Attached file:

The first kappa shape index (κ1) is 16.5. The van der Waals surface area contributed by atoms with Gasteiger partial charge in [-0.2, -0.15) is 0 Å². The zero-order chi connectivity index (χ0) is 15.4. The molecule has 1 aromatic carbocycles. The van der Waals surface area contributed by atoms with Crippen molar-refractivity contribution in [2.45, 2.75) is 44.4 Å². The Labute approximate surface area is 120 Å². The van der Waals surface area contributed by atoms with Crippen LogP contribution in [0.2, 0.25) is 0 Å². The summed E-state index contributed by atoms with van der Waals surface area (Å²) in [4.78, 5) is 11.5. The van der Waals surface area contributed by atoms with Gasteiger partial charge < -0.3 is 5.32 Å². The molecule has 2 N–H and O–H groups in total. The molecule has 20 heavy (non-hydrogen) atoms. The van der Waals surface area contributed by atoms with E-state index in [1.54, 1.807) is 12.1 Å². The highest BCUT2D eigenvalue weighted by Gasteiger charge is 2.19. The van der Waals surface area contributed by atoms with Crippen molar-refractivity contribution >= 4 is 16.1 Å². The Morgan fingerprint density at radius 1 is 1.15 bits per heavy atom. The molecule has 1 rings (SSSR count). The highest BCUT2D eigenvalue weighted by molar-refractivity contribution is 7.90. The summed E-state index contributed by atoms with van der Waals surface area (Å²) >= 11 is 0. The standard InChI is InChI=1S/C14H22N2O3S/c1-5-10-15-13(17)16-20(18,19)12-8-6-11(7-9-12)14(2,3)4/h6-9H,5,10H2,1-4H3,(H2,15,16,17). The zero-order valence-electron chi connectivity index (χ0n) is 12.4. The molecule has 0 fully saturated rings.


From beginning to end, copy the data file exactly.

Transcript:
The first kappa shape index (κ1) is 16.5. The van der Waals surface area contributed by atoms with Gasteiger partial charge in [-0.2, -0.15) is 0 Å². The zero-order chi connectivity index (χ0) is 15.4. The molecule has 1 aromatic carbocycles. The van der Waals surface area contributed by atoms with Crippen molar-refractivity contribution in [2.45, 2.75) is 44.4 Å². The Labute approximate surface area is 120 Å². The van der Waals surface area contributed by atoms with Crippen LogP contribution in [0.2, 0.25) is 0 Å². The summed E-state index contributed by atoms with van der Waals surface area (Å²) in [4.78, 5) is 11.5. The van der Waals surface area contributed by atoms with Gasteiger partial charge < -0.3 is 5.32 Å². The molecule has 2 N–H and O–H groups in total. The molecule has 20 heavy (non-hydrogen) atoms. The van der Waals surface area contributed by atoms with E-state index in [1.54, 1.807) is 12.1 Å². The highest BCUT2D eigenvalue weighted by Gasteiger charge is 2.19. The van der Waals surface area contributed by atoms with Crippen molar-refractivity contribution >= 4 is 16.1 Å². The Morgan fingerprint density at radius 1 is 1.15 bits per heavy atom. The molecule has 1 rings (SSSR count). The highest BCUT2D eigenvalue weighted by molar-refractivity contribution is 7.90. The summed E-state index contributed by atoms with van der Waals surface area (Å²) >= 11 is 0. The standard InChI is InChI=1S/C14H22N2O3S/c1-5-10-15-13(17)16-20(18,19)12-8-6-11(7-9-12)14(2,3)4/h6-9H,5,10H2,1-4H3,(H2,15,16,17). The zero-order valence-electron chi connectivity index (χ0n) is 12.4. The molecule has 0 fully saturated rings.